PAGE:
UK defines relations with Indo-Pacific states as international policy pillar

Britain says its relations with countries in the Indo-Pacific region are "a permanent pillar" of the country's international policy.

The country wants to step up its engagement in the region. This comes amid the backdrop of China's increasing assertiveness.

The British government on Monday released a review of its foreign and security policies.

The report says that "China under the Chinese Communist Party poses an epoch-defining and systemic challenge with implications for almost every area of government policy and the everyday lives of British people."

It says Britain will defend its security in close cooperation with its allies and partners.

In 2021, Britain deployed its state-of-the-art aircraft carrier, the HMS Queen Elizabeth, in the Indo-Pacific region.

The HMS Queen Elizabeth's aircraft carrier unit held a joint exercise with Japan's Self-Defense Forces.

Britain and France agreed at a regular summit meeting in March to maintain their presence in the Indo-Pacific region by working together to send joint forces and aircraft carriers to the region.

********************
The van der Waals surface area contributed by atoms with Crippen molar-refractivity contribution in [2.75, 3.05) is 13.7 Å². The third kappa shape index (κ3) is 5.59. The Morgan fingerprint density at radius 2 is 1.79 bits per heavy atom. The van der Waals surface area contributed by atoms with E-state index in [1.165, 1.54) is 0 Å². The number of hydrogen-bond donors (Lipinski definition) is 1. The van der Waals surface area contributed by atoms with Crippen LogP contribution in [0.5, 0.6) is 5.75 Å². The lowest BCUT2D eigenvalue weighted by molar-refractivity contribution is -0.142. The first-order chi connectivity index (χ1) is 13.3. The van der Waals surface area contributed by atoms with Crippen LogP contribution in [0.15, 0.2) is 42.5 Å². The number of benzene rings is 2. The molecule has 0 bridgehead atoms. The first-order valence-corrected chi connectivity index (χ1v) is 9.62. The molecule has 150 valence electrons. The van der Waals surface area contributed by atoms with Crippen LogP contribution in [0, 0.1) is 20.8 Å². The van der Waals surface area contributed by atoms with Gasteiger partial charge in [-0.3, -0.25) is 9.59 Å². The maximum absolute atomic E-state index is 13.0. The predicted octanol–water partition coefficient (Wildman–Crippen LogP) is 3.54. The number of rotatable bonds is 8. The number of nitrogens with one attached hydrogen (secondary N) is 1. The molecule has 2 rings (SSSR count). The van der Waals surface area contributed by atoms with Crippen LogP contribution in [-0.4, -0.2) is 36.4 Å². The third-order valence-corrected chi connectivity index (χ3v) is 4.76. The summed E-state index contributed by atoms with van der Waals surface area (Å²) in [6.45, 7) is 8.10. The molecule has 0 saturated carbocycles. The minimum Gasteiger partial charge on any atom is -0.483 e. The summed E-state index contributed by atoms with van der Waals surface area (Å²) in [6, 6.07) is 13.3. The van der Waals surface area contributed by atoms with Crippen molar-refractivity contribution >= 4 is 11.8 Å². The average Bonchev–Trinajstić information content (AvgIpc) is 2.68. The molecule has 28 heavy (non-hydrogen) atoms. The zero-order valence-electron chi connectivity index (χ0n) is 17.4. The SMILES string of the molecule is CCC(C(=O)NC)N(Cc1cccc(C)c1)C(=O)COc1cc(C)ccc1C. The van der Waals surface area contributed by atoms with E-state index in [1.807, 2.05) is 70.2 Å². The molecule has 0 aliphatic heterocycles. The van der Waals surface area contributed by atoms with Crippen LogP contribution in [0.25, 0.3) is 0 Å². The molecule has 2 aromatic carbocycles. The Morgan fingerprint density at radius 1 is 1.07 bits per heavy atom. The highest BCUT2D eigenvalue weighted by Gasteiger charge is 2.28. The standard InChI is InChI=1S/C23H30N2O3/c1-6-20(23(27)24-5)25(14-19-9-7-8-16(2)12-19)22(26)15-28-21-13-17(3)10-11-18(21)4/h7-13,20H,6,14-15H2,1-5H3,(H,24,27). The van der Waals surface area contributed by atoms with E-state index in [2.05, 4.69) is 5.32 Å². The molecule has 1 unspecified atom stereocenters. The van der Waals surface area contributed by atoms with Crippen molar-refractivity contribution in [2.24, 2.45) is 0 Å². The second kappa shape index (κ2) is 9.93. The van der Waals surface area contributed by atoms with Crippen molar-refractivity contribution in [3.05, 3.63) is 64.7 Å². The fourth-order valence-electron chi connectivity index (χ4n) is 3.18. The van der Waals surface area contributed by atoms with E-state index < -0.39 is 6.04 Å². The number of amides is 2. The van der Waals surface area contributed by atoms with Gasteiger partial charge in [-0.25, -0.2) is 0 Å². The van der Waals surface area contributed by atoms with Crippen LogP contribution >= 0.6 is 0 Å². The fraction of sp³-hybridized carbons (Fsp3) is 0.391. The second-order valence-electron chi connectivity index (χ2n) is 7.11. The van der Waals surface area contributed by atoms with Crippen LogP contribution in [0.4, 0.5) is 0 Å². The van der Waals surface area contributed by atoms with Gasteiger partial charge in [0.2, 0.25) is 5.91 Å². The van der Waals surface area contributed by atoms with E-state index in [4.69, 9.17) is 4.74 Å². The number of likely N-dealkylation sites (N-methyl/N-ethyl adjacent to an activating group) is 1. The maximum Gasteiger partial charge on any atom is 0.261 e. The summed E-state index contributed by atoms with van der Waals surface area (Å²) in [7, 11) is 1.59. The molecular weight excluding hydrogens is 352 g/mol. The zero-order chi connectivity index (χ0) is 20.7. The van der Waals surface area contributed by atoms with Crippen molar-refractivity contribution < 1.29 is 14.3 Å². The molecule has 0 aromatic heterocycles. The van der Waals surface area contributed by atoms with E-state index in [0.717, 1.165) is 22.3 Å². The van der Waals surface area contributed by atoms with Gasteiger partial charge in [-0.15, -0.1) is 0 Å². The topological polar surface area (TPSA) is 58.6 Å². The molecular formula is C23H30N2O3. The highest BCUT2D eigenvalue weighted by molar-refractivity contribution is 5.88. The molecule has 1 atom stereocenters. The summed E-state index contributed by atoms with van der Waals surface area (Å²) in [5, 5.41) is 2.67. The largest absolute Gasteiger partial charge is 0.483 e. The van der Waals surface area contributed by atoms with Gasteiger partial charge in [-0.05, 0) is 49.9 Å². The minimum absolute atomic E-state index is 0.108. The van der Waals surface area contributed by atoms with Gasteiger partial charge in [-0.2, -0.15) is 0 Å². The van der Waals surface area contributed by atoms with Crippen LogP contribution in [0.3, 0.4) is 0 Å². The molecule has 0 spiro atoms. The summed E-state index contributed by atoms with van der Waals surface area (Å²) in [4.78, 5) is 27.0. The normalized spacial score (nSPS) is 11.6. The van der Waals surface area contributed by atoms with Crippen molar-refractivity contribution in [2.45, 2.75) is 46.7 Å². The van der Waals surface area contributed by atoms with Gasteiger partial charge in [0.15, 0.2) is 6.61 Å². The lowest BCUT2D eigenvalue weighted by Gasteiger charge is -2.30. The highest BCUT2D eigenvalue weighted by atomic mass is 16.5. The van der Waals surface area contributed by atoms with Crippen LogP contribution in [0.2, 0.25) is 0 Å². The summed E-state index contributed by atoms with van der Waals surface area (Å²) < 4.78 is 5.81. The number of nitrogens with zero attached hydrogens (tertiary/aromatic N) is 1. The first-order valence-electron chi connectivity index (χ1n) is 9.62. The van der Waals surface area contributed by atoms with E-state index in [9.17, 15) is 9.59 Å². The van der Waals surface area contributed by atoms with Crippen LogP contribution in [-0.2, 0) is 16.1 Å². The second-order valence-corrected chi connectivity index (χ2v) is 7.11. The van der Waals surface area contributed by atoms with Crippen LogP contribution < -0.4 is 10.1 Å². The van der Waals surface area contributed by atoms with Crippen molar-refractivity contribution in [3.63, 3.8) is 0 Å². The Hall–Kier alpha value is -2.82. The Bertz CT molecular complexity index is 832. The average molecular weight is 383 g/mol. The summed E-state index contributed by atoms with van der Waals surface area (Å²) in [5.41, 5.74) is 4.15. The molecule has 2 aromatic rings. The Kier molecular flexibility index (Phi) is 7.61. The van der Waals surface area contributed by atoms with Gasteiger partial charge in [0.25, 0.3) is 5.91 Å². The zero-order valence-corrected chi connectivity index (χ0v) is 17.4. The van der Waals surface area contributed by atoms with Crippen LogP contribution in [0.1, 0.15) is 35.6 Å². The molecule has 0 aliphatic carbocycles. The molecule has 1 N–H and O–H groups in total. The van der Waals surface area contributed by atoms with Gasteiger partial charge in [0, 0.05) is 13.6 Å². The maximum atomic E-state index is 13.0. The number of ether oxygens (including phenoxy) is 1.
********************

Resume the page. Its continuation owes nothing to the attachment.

The report also focused on the "AUKUS" partnership. AUKUS is the trilateral framework that Britain, the United States and Australia are a part of. The report says the AUKUS partnership will help strengthen ties with Australia, which is one of Britain's closest partners.

Britain is expected to provide Australia with nuclear-powered submarines.

The two countries plan to jointly develop technology in various fields, such as quantum science, artificial intelligence and electronic warfare.

Britain has been trying to strengthen relations with non-EU member countries since before it left the bloc in 2020. This is part of its "Global Britain" policy.